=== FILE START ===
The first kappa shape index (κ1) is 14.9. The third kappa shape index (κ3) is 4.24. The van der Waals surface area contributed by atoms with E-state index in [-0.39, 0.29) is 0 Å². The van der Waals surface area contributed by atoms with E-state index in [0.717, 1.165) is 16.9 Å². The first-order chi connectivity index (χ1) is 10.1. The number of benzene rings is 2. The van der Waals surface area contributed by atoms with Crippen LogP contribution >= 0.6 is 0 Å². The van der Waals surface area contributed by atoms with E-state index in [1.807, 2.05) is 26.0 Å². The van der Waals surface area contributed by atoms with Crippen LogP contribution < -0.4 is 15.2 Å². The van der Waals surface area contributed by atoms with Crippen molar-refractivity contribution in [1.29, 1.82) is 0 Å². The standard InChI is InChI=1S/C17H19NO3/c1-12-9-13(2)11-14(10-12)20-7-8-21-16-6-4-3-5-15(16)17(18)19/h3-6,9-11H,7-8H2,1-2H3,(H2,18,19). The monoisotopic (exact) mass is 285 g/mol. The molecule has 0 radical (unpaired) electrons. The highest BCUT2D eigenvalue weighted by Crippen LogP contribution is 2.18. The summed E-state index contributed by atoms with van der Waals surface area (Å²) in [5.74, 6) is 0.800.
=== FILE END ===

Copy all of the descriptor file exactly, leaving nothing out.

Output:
The first kappa shape index (κ1) is 14.9. The third kappa shape index (κ3) is 4.24. The van der Waals surface area contributed by atoms with E-state index in [-0.39, 0.29) is 0 Å². The van der Waals surface area contributed by atoms with E-state index in [0.717, 1.165) is 16.9 Å². The first-order chi connectivity index (χ1) is 10.1. The number of benzene rings is 2. The van der Waals surface area contributed by atoms with Crippen LogP contribution >= 0.6 is 0 Å². The van der Waals surface area contributed by atoms with E-state index in [1.807, 2.05) is 26.0 Å². The van der Waals surface area contributed by atoms with Crippen LogP contribution < -0.4 is 15.2 Å². The van der Waals surface area contributed by atoms with Crippen molar-refractivity contribution in [1.29, 1.82) is 0 Å². The standard InChI is InChI=1S/C17H19NO3/c1-12-9-13(2)11-14(10-12)20-7-8-21-16-6-4-3-5-15(16)17(18)19/h3-6,9-11H,7-8H2,1-2H3,(H2,18,19). The monoisotopic (exact) mass is 285 g/mol. The molecule has 0 radical (unpaired) electrons. The highest BCUT2D eigenvalue weighted by Crippen LogP contribution is 2.18. The summed E-state index contributed by atoms with van der Waals surface area (Å²) in [5.74, 6) is 0.800.